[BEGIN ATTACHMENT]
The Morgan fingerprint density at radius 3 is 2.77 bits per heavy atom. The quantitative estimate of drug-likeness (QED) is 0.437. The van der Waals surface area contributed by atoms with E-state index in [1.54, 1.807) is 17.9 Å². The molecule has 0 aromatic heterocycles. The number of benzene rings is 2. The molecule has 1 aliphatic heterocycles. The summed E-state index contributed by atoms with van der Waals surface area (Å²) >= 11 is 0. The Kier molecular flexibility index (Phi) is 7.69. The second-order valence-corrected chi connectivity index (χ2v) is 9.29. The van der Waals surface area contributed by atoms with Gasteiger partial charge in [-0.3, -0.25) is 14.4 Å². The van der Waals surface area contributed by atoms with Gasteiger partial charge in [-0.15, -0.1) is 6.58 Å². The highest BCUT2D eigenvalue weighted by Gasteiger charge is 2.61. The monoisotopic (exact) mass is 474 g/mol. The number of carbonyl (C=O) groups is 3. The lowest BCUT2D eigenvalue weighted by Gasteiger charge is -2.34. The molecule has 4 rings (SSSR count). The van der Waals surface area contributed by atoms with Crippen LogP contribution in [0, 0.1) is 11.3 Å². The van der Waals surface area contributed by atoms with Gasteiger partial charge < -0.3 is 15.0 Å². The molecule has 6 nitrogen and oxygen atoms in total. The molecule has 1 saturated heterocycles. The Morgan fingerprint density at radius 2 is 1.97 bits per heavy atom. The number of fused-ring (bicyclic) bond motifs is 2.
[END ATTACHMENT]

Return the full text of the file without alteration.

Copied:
The Morgan fingerprint density at radius 3 is 2.77 bits per heavy atom. The quantitative estimate of drug-likeness (QED) is 0.437. The van der Waals surface area contributed by atoms with E-state index in [1.54, 1.807) is 17.9 Å². The molecule has 0 aromatic heterocycles. The number of benzene rings is 2. The molecule has 1 aliphatic heterocycles. The summed E-state index contributed by atoms with van der Waals surface area (Å²) >= 11 is 0. The Kier molecular flexibility index (Phi) is 7.69. The second-order valence-corrected chi connectivity index (χ2v) is 9.29. The van der Waals surface area contributed by atoms with Gasteiger partial charge in [-0.3, -0.25) is 14.4 Å². The van der Waals surface area contributed by atoms with Gasteiger partial charge in [-0.15, -0.1) is 6.58 Å². The highest BCUT2D eigenvalue weighted by Gasteiger charge is 2.61. The monoisotopic (exact) mass is 474 g/mol. The number of carbonyl (C=O) groups is 3. The lowest BCUT2D eigenvalue weighted by Gasteiger charge is -2.34. The molecule has 4 rings (SSSR count). The van der Waals surface area contributed by atoms with Crippen LogP contribution in [0, 0.1) is 11.3 Å². The van der Waals surface area contributed by atoms with Gasteiger partial charge < -0.3 is 15.0 Å². The molecule has 6 nitrogen and oxygen atoms in total. The molecule has 1 saturated heterocycles. The Morgan fingerprint density at radius 2 is 1.97 bits per heavy atom. The number of fused-ring (bicyclic) bond motifs is 2.